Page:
Good day, future citizen of West California!
You may find yourself greeted thusly as you head into a supermarket or drugstore in Los Angeles on Saturday morning.
Advocates for Six Californias, a plan to split the Golden State into a half dozen separate states, are holding a petition drive this weekend to get their plan on the ballot in 2016.
The idea is the brainchild of Timothy Draper, a venture capitalist from Menlo Park – or as he hopes to some day call it, the state of Silicon Valley. Draper has sunk $2 million into signature gathering for the proposal. He maintains it will break bureaucratic deadlock in Sacramento (proposed state of North California) and attract more business.
"California has become the worst managed state in the country," he told The Times this spring. "It just is too big and too ungovernable."
Draper, a political independent, needs about 808,000 signatures by July 18 to get the measure on the ballot in two years. He has said he has support from the Oregon border (proposed state of Jefferson) to San Diego (South California), but the plan has been given almost no chance of success by some experts and ridiculed by Democrats and Republicans alike.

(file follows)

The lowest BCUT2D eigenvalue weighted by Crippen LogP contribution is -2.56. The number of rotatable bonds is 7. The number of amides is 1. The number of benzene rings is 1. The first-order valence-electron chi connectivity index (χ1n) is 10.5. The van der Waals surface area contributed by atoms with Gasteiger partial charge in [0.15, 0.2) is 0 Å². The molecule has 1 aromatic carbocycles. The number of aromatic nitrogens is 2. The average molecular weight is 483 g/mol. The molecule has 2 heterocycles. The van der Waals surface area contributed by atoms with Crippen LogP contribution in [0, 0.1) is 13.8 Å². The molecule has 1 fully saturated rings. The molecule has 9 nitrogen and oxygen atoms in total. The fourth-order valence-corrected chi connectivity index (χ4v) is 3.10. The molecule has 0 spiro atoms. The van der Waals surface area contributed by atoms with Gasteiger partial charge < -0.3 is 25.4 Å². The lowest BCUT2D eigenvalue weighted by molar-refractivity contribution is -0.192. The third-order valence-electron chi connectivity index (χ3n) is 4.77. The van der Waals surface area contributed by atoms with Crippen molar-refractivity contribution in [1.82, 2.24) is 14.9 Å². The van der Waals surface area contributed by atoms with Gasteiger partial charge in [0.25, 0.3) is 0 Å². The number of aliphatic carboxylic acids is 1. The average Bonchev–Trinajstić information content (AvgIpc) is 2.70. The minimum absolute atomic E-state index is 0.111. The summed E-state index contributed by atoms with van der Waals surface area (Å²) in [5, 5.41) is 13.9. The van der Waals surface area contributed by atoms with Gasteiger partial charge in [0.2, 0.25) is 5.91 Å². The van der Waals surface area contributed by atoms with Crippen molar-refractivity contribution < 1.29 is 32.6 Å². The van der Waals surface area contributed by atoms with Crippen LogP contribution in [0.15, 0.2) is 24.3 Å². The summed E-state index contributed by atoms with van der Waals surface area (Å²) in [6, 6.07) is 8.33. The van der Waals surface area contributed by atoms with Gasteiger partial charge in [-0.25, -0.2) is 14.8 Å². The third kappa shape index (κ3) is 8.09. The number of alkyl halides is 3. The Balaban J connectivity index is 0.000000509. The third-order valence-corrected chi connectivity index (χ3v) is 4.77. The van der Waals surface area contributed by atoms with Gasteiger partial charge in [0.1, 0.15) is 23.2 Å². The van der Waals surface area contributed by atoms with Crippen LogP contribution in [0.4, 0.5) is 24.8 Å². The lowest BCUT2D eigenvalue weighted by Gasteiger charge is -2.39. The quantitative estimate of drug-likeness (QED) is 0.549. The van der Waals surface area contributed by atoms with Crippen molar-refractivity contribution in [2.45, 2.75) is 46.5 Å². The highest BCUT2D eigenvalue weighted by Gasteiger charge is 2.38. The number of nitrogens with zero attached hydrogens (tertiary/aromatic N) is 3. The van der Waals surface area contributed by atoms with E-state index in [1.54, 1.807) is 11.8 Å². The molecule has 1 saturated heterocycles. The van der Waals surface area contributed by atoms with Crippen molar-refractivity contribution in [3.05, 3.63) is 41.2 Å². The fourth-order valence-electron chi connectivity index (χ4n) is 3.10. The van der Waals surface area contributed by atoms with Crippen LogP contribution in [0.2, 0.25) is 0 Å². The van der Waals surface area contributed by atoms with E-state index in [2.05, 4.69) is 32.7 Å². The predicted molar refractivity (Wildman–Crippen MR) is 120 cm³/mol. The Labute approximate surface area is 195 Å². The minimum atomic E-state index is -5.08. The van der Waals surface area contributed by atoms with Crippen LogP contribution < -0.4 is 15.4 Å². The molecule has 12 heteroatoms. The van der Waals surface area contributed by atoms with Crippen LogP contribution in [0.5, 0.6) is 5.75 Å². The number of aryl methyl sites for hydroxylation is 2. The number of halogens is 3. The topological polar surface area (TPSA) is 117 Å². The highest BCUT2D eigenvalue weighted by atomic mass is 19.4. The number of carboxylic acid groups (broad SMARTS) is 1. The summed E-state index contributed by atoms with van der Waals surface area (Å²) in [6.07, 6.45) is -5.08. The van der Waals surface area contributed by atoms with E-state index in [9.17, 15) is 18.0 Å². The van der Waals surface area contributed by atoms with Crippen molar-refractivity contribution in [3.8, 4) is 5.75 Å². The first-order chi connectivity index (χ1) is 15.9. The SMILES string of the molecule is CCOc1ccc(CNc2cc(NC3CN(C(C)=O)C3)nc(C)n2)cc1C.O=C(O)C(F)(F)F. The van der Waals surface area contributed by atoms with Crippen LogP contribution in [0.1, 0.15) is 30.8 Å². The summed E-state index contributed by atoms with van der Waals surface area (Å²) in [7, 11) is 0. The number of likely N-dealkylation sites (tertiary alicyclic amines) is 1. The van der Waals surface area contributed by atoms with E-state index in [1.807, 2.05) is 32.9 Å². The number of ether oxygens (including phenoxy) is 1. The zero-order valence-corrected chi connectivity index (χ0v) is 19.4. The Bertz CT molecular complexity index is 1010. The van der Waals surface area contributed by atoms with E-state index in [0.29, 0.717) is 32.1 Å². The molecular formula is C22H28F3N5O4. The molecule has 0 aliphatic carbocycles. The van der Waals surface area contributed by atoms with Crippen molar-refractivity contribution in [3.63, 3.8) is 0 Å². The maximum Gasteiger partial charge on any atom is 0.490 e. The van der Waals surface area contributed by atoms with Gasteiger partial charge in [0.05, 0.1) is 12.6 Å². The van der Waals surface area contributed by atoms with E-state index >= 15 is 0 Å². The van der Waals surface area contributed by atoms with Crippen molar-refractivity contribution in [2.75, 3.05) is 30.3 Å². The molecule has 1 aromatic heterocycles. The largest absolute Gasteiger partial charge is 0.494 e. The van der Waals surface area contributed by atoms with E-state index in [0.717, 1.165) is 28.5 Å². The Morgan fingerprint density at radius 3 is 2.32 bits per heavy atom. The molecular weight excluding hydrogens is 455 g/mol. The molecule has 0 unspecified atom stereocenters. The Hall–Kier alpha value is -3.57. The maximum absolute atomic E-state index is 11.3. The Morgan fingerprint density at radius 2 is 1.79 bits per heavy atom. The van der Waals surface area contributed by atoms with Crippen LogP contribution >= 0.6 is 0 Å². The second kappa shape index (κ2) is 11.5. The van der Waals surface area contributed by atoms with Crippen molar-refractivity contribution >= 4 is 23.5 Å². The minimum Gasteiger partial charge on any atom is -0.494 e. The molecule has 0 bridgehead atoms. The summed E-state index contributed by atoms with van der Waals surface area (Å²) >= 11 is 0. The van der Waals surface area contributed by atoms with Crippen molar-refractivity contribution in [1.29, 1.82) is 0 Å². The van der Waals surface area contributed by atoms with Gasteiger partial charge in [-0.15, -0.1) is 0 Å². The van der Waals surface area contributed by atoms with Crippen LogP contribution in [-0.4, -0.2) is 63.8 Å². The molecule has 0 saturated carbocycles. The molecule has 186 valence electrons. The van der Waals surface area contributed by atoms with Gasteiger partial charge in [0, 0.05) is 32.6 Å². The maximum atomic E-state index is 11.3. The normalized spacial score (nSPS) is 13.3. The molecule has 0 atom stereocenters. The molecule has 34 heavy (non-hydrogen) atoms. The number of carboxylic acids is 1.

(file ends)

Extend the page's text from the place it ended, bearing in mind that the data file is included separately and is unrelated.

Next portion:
Anna Morris, spokeswoman for Six Californias, said in an e-mail that the group has collected “a significant amount of signatures and are hoping to get the remaining signatures we need this weekend.”
“For people who put our chances at zero, we say that we are dedicated to challenging the status quo and are hopeful that Six Californias will be the much needed refresh for state government,” she said.
Joe Rodota, the co-chair of OneCalifornia, an opposition group, downplayed the significance of getting signatures on a petition.
“This is just a process that pretty much any well-funded interest can pursue,” said Rodota, former cabinet secretary for Gov. Pete Wilson. The real challenge, he said, is ballot approval and “it’s just very difficult to get a yes vote historically.”
Times political columnist George Skelton called Six Californias “crazy” and “really crackpot,” but he noted that attempts to break up the state have been around since its inception and can be highly diverting if never successful.
“Go ahead and put this thing on the ballot,” he wrote in April. “We could use some fun.”
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